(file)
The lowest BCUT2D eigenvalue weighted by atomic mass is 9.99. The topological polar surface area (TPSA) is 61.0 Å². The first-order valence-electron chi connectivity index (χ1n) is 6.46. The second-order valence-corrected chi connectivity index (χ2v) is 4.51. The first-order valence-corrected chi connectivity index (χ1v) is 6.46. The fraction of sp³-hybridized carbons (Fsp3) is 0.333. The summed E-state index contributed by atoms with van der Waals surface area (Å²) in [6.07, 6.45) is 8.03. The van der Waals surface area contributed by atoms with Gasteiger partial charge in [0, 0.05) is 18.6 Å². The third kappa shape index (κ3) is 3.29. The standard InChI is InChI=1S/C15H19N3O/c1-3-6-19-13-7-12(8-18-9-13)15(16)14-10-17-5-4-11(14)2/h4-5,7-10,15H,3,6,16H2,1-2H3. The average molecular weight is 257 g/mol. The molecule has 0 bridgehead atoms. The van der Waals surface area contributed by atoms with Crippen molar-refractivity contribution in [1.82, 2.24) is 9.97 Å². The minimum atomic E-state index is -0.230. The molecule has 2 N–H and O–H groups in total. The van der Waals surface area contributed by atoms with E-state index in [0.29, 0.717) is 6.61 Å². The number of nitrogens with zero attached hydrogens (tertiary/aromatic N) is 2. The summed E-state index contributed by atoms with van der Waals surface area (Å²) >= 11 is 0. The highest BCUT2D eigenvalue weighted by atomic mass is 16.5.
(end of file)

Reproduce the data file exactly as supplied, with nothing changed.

The lowest BCUT2D eigenvalue weighted by atomic mass is 9.99. The topological polar surface area (TPSA) is 61.0 Å². The first-order valence-electron chi connectivity index (χ1n) is 6.46. The second-order valence-corrected chi connectivity index (χ2v) is 4.51. The first-order valence-corrected chi connectivity index (χ1v) is 6.46. The fraction of sp³-hybridized carbons (Fsp3) is 0.333. The summed E-state index contributed by atoms with van der Waals surface area (Å²) in [6.07, 6.45) is 8.03. The van der Waals surface area contributed by atoms with Gasteiger partial charge in [0, 0.05) is 18.6 Å². The third kappa shape index (κ3) is 3.29. The standard InChI is InChI=1S/C15H19N3O/c1-3-6-19-13-7-12(8-18-9-13)15(16)14-10-17-5-4-11(14)2/h4-5,7-10,15H,3,6,16H2,1-2H3. The average molecular weight is 257 g/mol. The molecule has 0 bridgehead atoms. The van der Waals surface area contributed by atoms with Crippen molar-refractivity contribution in [1.82, 2.24) is 9.97 Å². The minimum atomic E-state index is -0.230. The molecule has 2 N–H and O–H groups in total. The van der Waals surface area contributed by atoms with E-state index in [0.29, 0.717) is 6.61 Å². The number of nitrogens with zero attached hydrogens (tertiary/aromatic N) is 2. The summed E-state index contributed by atoms with van der Waals surface area (Å²) >= 11 is 0. The highest BCUT2D eigenvalue weighted by atomic mass is 16.5.